Sojourn to Sasa

Perched above Israel's border with Lebanon, residents of the northern kibbutz offer a unique perspective into the daily lives of our Lebanese neighbors.

By LYDIA AISENBERG
August 15, 2007 09:57
4 minute read.
sassa museum 88 298

sassa museum 88 298. (photo credit: Lydia Aisenberg)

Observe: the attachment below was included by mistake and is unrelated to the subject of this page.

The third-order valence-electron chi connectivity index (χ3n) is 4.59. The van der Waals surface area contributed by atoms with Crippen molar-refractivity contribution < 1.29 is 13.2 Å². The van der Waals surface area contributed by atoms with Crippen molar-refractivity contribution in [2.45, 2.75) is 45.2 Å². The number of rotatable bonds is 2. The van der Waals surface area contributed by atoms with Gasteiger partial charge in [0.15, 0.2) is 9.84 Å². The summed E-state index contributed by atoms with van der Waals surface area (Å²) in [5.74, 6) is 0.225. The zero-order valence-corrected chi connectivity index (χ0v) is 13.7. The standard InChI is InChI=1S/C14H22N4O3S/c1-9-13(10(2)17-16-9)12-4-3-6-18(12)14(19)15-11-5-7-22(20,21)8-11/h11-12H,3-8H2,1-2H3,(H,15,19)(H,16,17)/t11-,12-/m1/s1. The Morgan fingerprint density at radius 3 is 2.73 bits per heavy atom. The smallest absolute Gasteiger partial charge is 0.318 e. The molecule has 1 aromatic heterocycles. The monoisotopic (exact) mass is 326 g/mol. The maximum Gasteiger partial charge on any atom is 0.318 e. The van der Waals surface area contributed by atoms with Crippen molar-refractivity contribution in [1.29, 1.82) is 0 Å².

Kibbutz Sasa sits atop a 900-meter-high mountain, affording wonderful views from almost any point one stands on the outer road surrounding the kibbutz, founded in 1949 by a group of North American members of the Hashomer Hatzair Zionist youth movement. As mountains go, however, Sasa's is in the mini-range compared to 'Big Brother' Mt. Meron to one side of them and in the not-so-far-off distance in the opposite direction, the Golan Heights. Amid the wide valleys and open spaces between the lower hills of this part of Upper Galilee, JNF planted forests, natural scrubland, orderly fields, and an abundance of apple and other fruit orchards - some still partially scorched by the scores of Katyusha rockets that fell in the area during last summer's Second Lebanon War - together with the scores of fields spread out below, create a massive patchwork quilt of nature. But suddenly the lush greenery and orderliness of the Israeli farms ends. In stark contrast lie house-dotted hills, creating a sea of yellow. These are the homes of southern Lebanese living in extremely close proximity to the border - 'neighbors' of Israel's Jewish, Muslim, Christian, Druse and Circassian communities surrounding Sasa. With a decent pair of binoculars one can also make out a yellow of a different kind - the yellow flags of Hizbullah have reappeared here and there after last summer's war. Standing on the roof of Sasa's museum, one of the villages clearly seen with the naked eye is Romesh. "After the 1967 war, people from Sasa visited Romesh and other Lebanese villages, although it wasn't officially allowed," said Eli Shafran, tour guide and kibbutz member who manages the Sasa Travel Agency. Shafran, who moved from Holon to Sasa in 1967 with a group of then fellow-soldiers who thought to settle on the kibbutz after their army service, explained how during the last war Romesh and many other Lebanese villages close to the northern security fence were inundated with refugees fleeing Israeli bombing further north. "Romesh, a Christian village, was always very quiet. Suddenly, thousands of mostly Muslim Lebanese moved in on them and other villages close by. When the area became cut off from the rest of Lebanon there was a drastic shortage of water and food. The United Nations helped, but so did the IDF," explained Eli. "After the war the majority left to go home but we don't have any idea how many stayed, and who amongst those that stayed were Hizbullah," said Eli with a shrug of his shoulders. How come hardly any greenery can be seen over there? "In Israel there are stringent laws about building, felling of trees and the number of goats and other animals allowed to roam the open spaces. Over there you see the results when no such laws apply," he says pointing in the direction of Romesh. "Even from here it is obvious that there is no type of village planning and therefore a small village tends to spread out over a huge area, the same space which in Israel is sufficient for planners to build a town," says Eli. The Lebanese also use wood to heat their homes in the winter, as do many of the communities on the Israeli side, but the JNF and Border Police keep a watchful eye on the Galilean forests and limit tree cutting. "Goats are also a huge problem because they eat up the greenery, not only on ground level, but because they are nimble enough to climb trees and finish off everything in their path," explains Eli, who leads jeep and adventure tours in the area of Sasa catering to Israeli day trippers and overseas tourists. To the left of us, protruding from a range of hills on the skyline is a formidable British Mandate fortress. The fort was built in 1936 as a joint venture of the British and Jewish leadership - the Yishuv - in Palestine after an increase in Arab terrorist acts against Jews and British soldiers. The British put up most of the money and a Jewish company, Solel Boneh, was contracted to build the fort and approach road, all of which were constructed by Jewish workers. The fort is situated on a strategically important mountain overlooking southern Lebanon and is nowadays an IDF base. Coming down from the roof we enter Sasa's museum. The large stone building and enclosed courtyard was the home, until 1948, of the former mukhtar (mayor) of the Arab village of Sa'asa, built over the remains of a Crusader stronghold that in turn was built over the remains of a Jewish village from Talmudic times. The name "Sasa" is derived from the Mishnah and means the tassel at the top of a sheaf of grain. An archaeologist with the Israel Antiquities Authority and kibbutz member, Brooklyn born Howard Smithline is curator of the kibbutz museum, named after Avraham Rashkes, a son of the kibbutz who was killed during the 1967 war while serving on the Golan Heights. Rashkes had intended to study archaeology after his army service. We find Howard sorting shards of pottery, his T-shirt covered in fine dust. The museum is extremely 'homely' as many of the exhibits were found by kibbutz members or through archaeological digs in the vicinity. Just a few meters away from the museum are the remains of an ancient synagogue, hidden by undergrowth and waiting for the day funds will be available for Howard Smithline and his colleagues to unearth more of the history of the Jewish people who lived on the site - long before a group of American Jews decided in 1949 to make the place their collective home.


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